Featured Research

from universities, journals, and other organizations

Gene Involved In Pancreatic Cancer Identified

Date:
March 4, 2009
Source:
University of Michigan Health System
Summary:
Researchers have identified a gene that is overexpressed in 90 percent of pancreatic cancers, the most deadly type of cancer.

Researchers from the University of Michigan Comprehensive Cancer Center have identified a gene that is overexpressed in 90 percent of pancreatic cancers, the most deadly type of cancer.

Expression of the gene, Ataxia Telangiectasia Group D Complementing gene, called ATDC, is on average 20 times higher in pancreatic cancer cells than in cells from a normal pancreas. What’s more, the gene appears to make pancreatic cancer cells resistant to current therapies.

“One of the challenges in pancreatic cancer is that it is biologically aggressive and it does not respond well to chemotherapy or radiation. We found that ATDC not only causes the cancer cells to grow faster and be more aggressive, but it also makes the cancer cells particularly resistant to chemotherapy and radiation. By targeting this gene, we may be able to make cancer cells more sensitive to the therapies we already have in hand,” says senior study author Diane Simeone, M.D., director of the Multidisciplinary Pancreatic Cancer Clinic at the U-M Comprehensive Cancer Center.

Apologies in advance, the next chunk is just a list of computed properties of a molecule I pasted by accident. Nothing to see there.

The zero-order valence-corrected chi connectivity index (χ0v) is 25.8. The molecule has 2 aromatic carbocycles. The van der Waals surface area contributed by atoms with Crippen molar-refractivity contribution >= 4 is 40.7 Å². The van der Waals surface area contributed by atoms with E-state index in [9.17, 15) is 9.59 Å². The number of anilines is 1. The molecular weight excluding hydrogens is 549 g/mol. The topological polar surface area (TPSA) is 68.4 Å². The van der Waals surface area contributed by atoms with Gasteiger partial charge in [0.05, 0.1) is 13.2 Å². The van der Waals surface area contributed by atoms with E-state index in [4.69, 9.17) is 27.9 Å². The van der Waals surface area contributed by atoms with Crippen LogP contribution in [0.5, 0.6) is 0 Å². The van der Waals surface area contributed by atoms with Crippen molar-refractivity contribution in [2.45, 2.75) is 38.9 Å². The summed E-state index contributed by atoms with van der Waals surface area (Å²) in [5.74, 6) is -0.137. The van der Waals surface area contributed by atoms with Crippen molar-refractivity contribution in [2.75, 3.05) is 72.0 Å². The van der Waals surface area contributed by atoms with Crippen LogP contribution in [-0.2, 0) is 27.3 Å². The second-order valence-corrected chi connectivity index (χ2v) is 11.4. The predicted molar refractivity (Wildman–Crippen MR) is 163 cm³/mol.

Results of the study appear in the March issue of Cancer Cell.

The researchers injected into mice tumor cells expressing ATDC and compared that to a separate group of mice injected with tumor cells in which ATDC was suppressed. In the ATDC-expressing group, tumors grew in all the samples and were significantly larger and starting to metastasize, or spread. In the group in which ATDC was not expressed, only minimal signs of tumor growth were seen after 60 days.